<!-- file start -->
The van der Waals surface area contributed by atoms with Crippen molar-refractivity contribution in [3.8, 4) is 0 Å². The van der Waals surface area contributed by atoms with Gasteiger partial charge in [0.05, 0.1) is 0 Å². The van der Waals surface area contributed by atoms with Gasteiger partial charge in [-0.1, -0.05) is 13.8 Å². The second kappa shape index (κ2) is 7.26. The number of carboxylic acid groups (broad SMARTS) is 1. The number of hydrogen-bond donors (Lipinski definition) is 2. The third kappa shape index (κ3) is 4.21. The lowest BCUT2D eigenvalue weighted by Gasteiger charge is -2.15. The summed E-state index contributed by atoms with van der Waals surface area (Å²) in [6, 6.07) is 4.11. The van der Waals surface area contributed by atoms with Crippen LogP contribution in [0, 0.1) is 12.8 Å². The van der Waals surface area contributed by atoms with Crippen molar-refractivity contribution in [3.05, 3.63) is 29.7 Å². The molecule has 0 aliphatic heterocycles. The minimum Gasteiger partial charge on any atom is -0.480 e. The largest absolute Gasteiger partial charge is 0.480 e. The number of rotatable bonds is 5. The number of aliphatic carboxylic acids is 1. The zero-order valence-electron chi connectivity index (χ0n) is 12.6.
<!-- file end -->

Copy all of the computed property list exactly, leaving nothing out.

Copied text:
The van der Waals surface area contributed by atoms with Crippen molar-refractivity contribution in [3.8, 4) is 0 Å². The van der Waals surface area contributed by atoms with Gasteiger partial charge in [0.05, 0.1) is 0 Å². The van der Waals surface area contributed by atoms with Gasteiger partial charge in [-0.1, -0.05) is 13.8 Å². The second kappa shape index (κ2) is 7.26. The number of carboxylic acid groups (broad SMARTS) is 1. The number of hydrogen-bond donors (Lipinski definition) is 2. The third kappa shape index (κ3) is 4.21. The lowest BCUT2D eigenvalue weighted by Gasteiger charge is -2.15. The summed E-state index contributed by atoms with van der Waals surface area (Å²) in [6, 6.07) is 4.11. The van der Waals surface area contributed by atoms with Crippen LogP contribution in [0, 0.1) is 12.8 Å². The van der Waals surface area contributed by atoms with Crippen molar-refractivity contribution in [3.05, 3.63) is 29.7 Å². The molecule has 0 aliphatic heterocycles. The minimum Gasteiger partial charge on any atom is -0.480 e. The largest absolute Gasteiger partial charge is 0.480 e. The number of rotatable bonds is 5. The number of aliphatic carboxylic acids is 1. The zero-order valence-electron chi connectivity index (χ0n) is 12.6.